Answer: Emma (E. D. E. N.) Southworth. She was born in Washington in 1819, back when the city was still little more than a wilderness with four towns in it: Georgetown, Lafayette Square, Capitol Hill, and the Navy Yard. A teacher, she took up writing in 1844 to earn extra money, after her husband left her and their children. Her first novel, published in 1849, sold 200,000 copies; she would write over sixty more. Many of her potboilers were first serialized in large-circulation magazines, a common practice well into the 20th Century.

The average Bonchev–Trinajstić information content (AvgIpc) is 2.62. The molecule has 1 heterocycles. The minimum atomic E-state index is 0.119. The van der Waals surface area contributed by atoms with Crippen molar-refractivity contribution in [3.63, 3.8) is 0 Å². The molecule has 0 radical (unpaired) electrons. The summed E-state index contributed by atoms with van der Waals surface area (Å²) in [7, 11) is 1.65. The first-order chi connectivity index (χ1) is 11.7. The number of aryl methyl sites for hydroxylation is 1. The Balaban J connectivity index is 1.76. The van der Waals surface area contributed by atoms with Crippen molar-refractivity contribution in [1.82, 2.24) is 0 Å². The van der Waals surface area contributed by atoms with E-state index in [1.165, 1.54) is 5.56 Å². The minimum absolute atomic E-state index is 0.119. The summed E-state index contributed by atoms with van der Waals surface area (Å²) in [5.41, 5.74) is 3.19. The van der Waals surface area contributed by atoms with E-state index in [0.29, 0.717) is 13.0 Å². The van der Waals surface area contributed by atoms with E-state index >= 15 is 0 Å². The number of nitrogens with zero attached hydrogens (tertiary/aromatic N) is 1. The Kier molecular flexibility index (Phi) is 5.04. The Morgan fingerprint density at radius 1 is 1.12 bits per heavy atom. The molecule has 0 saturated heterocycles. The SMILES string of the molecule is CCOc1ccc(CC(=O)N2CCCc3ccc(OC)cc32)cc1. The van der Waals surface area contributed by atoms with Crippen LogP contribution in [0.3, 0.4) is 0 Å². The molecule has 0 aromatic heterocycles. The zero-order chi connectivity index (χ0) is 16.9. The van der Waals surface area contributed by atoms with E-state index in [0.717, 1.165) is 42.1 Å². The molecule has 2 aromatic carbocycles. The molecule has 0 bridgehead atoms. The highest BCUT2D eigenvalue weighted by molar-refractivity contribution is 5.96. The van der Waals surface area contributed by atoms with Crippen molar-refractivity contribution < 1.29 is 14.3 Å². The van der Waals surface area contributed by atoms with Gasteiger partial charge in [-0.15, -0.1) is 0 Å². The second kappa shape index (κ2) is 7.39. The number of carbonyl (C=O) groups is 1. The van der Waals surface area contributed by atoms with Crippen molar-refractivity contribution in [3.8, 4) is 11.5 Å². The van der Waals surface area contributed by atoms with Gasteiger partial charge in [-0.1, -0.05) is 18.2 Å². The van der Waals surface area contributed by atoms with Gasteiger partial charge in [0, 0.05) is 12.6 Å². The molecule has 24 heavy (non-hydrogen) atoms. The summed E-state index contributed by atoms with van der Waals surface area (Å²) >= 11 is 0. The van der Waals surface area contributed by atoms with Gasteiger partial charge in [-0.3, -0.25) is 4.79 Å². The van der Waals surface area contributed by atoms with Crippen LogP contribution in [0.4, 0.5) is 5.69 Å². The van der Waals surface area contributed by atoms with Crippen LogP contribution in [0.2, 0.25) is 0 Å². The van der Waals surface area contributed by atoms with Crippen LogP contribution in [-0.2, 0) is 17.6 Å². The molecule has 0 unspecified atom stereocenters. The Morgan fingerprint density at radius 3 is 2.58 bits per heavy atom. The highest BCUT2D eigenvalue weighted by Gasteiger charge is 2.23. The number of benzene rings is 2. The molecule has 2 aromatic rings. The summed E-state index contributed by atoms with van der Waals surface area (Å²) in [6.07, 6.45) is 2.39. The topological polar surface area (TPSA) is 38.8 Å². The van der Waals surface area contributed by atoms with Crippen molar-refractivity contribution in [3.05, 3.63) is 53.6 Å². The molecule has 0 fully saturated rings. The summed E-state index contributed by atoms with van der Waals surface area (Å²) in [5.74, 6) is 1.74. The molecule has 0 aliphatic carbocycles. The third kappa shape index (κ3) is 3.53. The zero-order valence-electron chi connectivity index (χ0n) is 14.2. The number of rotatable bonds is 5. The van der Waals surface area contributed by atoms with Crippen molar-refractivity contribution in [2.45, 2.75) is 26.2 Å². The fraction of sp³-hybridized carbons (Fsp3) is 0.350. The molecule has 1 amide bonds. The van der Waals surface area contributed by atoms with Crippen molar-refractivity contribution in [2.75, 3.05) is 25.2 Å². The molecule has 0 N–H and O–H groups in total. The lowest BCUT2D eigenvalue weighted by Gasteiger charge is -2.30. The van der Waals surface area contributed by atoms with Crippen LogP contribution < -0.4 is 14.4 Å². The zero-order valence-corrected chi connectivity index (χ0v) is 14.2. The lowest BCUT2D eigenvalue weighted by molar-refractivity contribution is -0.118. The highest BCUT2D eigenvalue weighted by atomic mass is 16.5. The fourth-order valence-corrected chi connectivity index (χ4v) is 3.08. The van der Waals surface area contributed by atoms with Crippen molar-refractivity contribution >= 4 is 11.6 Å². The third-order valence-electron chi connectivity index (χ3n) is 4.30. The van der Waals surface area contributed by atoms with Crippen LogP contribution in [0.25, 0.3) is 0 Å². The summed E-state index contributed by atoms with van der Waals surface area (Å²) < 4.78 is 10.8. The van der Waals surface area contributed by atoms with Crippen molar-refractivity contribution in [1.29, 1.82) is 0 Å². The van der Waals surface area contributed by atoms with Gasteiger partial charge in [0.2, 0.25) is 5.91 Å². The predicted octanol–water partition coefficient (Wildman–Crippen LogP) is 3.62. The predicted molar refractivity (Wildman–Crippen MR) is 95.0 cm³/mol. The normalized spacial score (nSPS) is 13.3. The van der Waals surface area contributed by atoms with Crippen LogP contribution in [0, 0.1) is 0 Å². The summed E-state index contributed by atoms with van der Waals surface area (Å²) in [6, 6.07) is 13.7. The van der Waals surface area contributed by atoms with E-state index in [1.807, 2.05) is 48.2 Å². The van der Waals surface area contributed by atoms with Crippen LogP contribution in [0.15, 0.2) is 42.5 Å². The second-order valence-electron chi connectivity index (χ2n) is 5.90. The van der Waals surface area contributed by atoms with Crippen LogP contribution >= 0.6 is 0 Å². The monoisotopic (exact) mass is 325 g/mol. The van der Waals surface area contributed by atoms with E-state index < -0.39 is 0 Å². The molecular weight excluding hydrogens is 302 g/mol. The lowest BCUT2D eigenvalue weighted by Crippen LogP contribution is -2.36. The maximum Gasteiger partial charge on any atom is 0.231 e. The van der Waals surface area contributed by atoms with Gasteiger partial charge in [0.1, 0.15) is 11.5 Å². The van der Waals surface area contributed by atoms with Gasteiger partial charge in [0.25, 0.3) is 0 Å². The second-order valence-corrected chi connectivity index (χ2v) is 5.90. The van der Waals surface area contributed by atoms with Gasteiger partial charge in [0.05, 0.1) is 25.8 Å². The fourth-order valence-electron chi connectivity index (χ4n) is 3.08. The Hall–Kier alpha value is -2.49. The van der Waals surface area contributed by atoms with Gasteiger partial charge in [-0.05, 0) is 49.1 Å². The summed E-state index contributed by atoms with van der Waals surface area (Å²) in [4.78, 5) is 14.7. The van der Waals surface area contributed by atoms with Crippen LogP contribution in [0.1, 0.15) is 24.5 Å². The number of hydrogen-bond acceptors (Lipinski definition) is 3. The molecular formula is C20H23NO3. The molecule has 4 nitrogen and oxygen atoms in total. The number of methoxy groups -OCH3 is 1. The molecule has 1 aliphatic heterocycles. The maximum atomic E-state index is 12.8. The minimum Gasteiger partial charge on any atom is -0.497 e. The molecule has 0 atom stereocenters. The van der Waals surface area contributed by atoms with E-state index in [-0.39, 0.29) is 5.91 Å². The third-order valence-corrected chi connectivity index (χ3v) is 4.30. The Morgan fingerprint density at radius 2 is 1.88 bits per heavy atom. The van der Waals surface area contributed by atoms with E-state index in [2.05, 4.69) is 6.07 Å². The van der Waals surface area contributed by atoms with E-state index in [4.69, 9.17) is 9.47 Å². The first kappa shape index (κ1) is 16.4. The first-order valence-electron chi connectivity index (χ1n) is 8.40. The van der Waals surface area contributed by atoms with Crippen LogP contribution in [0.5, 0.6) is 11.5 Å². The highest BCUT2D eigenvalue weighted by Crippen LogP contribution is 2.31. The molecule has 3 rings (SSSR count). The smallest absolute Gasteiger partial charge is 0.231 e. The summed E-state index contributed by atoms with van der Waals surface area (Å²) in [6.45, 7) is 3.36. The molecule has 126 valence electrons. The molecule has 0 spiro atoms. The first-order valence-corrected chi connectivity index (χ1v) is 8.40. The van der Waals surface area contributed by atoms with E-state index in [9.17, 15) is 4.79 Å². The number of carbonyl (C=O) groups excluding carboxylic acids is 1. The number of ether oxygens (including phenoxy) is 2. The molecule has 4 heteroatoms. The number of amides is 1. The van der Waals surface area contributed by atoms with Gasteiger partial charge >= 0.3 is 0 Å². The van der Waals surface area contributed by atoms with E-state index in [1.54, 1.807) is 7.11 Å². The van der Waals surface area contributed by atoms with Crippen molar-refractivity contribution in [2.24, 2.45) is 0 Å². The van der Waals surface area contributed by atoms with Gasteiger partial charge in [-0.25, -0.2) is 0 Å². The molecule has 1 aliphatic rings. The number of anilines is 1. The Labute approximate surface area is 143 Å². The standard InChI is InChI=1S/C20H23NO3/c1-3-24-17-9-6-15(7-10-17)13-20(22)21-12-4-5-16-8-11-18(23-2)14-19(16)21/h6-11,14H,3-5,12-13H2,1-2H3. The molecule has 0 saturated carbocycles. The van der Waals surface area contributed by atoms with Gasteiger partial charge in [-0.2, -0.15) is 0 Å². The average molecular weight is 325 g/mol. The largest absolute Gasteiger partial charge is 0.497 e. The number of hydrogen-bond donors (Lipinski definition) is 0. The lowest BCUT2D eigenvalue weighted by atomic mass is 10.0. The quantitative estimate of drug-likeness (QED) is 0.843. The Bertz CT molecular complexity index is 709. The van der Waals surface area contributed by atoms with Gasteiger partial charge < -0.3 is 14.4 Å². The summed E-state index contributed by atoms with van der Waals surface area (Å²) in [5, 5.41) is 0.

According to this "multi-media archive" of Stephen Railton, Professor of English at U-Virginia: "In our time she is best known by the novel The Hidden Hand, originally published in The [New York] Ledger in 1859, and reprinted there twice before it was finally issued as a book in 1888."
Southworth's an example of those commercially-minded artists who were wildly successful in their own time but are now all but forgotten. Today's equivalent is probably something like the somewhat more anonymous writers of the teleplays for popular TV dramas, soaps, and telenovelas.
Incidentally, Southworth, who died in 1899 and is buried at Oak Hill Cemetery, lived for years in a Georgetown house (now demolished) that stood in roughly the same spot as the fictional one in The Exorcist (1971).